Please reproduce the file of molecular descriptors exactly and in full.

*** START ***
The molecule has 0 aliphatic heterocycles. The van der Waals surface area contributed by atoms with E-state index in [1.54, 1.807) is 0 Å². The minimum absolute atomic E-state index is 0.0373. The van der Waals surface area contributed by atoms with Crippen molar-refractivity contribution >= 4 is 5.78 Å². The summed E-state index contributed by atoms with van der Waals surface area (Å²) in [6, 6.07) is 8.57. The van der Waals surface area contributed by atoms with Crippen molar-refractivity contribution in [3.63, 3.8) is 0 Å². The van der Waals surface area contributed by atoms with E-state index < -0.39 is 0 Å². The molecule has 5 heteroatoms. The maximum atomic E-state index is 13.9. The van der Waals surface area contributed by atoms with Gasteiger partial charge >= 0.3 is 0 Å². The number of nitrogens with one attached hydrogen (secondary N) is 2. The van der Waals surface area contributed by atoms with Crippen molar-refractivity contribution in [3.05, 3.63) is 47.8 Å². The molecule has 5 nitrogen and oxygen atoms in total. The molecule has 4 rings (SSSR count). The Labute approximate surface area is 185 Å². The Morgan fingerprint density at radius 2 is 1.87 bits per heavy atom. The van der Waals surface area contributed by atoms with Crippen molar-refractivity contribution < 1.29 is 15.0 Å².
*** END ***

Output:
The molecule has 0 aliphatic heterocycles. The van der Waals surface area contributed by atoms with E-state index in [1.54, 1.807) is 0 Å². The minimum absolute atomic E-state index is 0.0373. The van der Waals surface area contributed by atoms with Crippen molar-refractivity contribution >= 4 is 5.78 Å². The summed E-state index contributed by atoms with van der Waals surface area (Å²) in [6, 6.07) is 8.57. The van der Waals surface area contributed by atoms with Crippen molar-refractivity contribution in [3.63, 3.8) is 0 Å². The van der Waals surface area contributed by atoms with E-state index < -0.39 is 0 Å². The molecule has 5 heteroatoms. The maximum atomic E-state index is 13.9. The van der Waals surface area contributed by atoms with Gasteiger partial charge >= 0.3 is 0 Å². The number of nitrogens with one attached hydrogen (secondary N) is 2. The van der Waals surface area contributed by atoms with Crippen molar-refractivity contribution in [3.05, 3.63) is 47.8 Å². The molecule has 5 nitrogen and oxygen atoms in total. The molecule has 4 rings (SSSR count). The Labute approximate surface area is 185 Å². The Morgan fingerprint density at radius 2 is 1.87 bits per heavy atom. The van der Waals surface area contributed by atoms with Crippen molar-refractivity contribution < 1.29 is 15.0 Å².